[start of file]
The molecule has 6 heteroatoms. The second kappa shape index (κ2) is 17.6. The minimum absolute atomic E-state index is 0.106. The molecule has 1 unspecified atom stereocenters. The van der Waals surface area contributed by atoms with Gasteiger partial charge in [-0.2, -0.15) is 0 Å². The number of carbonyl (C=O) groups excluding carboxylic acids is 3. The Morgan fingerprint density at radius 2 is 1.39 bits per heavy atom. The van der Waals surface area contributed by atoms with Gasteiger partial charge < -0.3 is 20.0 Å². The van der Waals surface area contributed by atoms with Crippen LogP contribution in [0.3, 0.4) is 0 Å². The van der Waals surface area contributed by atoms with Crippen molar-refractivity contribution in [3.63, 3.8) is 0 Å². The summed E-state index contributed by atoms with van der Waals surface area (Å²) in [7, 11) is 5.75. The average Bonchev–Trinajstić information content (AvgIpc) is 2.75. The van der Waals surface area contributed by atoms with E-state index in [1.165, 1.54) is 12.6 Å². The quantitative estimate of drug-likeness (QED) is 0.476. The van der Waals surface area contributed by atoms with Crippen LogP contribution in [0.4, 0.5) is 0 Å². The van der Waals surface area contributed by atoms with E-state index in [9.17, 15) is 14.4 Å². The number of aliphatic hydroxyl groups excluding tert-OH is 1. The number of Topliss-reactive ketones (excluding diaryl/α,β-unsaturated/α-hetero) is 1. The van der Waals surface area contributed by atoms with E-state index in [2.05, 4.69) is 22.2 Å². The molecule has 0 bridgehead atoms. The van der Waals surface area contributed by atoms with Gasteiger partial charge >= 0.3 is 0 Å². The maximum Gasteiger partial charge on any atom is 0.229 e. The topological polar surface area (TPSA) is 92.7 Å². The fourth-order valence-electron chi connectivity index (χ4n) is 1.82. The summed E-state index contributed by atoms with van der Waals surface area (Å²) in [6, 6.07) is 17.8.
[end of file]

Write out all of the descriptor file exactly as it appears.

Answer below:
The molecule has 6 heteroatoms. The second kappa shape index (κ2) is 17.6. The minimum absolute atomic E-state index is 0.106. The molecule has 1 unspecified atom stereocenters. The van der Waals surface area contributed by atoms with Gasteiger partial charge in [-0.2, -0.15) is 0 Å². The number of carbonyl (C=O) groups excluding carboxylic acids is 3. The Morgan fingerprint density at radius 2 is 1.39 bits per heavy atom. The van der Waals surface area contributed by atoms with Gasteiger partial charge < -0.3 is 20.0 Å². The van der Waals surface area contributed by atoms with Crippen LogP contribution in [0.3, 0.4) is 0 Å². The van der Waals surface area contributed by atoms with Crippen molar-refractivity contribution in [3.63, 3.8) is 0 Å². The summed E-state index contributed by atoms with van der Waals surface area (Å²) in [7, 11) is 5.75. The average Bonchev–Trinajstić information content (AvgIpc) is 2.75. The van der Waals surface area contributed by atoms with E-state index in [1.165, 1.54) is 12.6 Å². The quantitative estimate of drug-likeness (QED) is 0.476. The van der Waals surface area contributed by atoms with Crippen LogP contribution in [0.4, 0.5) is 0 Å². The van der Waals surface area contributed by atoms with E-state index in [9.17, 15) is 14.4 Å². The number of aliphatic hydroxyl groups excluding tert-OH is 1. The number of Topliss-reactive ketones (excluding diaryl/α,β-unsaturated/α-hetero) is 1. The van der Waals surface area contributed by atoms with E-state index in [2.05, 4.69) is 22.2 Å². The molecule has 0 bridgehead atoms. The van der Waals surface area contributed by atoms with Gasteiger partial charge >= 0.3 is 0 Å². The maximum Gasteiger partial charge on any atom is 0.229 e. The topological polar surface area (TPSA) is 92.7 Å². The fourth-order valence-electron chi connectivity index (χ4n) is 1.82. The summed E-state index contributed by atoms with van der Waals surface area (Å²) in [6, 6.07) is 17.8.